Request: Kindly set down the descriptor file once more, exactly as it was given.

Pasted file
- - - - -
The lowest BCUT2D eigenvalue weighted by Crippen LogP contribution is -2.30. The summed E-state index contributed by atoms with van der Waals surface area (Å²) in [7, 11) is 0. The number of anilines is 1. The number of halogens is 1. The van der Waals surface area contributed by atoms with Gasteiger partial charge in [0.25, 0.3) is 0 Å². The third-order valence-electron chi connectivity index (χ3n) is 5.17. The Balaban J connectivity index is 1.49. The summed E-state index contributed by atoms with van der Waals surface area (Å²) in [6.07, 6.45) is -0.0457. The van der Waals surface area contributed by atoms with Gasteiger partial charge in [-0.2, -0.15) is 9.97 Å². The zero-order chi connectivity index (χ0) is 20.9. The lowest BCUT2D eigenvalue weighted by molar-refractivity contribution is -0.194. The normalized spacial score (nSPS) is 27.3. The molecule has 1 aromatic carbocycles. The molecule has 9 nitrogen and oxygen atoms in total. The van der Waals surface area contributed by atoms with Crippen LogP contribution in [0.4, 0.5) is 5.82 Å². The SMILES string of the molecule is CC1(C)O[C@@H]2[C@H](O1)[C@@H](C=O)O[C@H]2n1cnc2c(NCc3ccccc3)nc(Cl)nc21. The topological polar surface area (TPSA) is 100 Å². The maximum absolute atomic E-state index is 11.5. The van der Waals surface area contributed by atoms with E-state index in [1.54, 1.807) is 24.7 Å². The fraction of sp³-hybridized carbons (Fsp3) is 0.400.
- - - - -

The lowest BCUT2D eigenvalue weighted by Crippen LogP contribution is -2.30. The summed E-state index contributed by atoms with van der Waals surface area (Å²) in [7, 11) is 0. The number of anilines is 1. The number of halogens is 1. The van der Waals surface area contributed by atoms with Gasteiger partial charge in [0.25, 0.3) is 0 Å². The third-order valence-electron chi connectivity index (χ3n) is 5.17. The Balaban J connectivity index is 1.49. The summed E-state index contributed by atoms with van der Waals surface area (Å²) in [6.07, 6.45) is -0.0457. The van der Waals surface area contributed by atoms with Gasteiger partial charge in [-0.2, -0.15) is 9.97 Å². The zero-order chi connectivity index (χ0) is 20.9. The lowest BCUT2D eigenvalue weighted by molar-refractivity contribution is -0.194. The normalized spacial score (nSPS) is 27.3. The molecule has 1 aromatic carbocycles. The molecule has 9 nitrogen and oxygen atoms in total. The van der Waals surface area contributed by atoms with Crippen LogP contribution in [0.4, 0.5) is 5.82 Å². The SMILES string of the molecule is CC1(C)O[C@@H]2[C@H](O1)[C@@H](C=O)O[C@H]2n1cnc2c(NCc3ccccc3)nc(Cl)nc21. The topological polar surface area (TPSA) is 100 Å². The maximum absolute atomic E-state index is 11.5. The van der Waals surface area contributed by atoms with E-state index in [1.54, 1.807) is 24.7 Å². The fraction of sp³-hybridized carbons (Fsp3) is 0.400.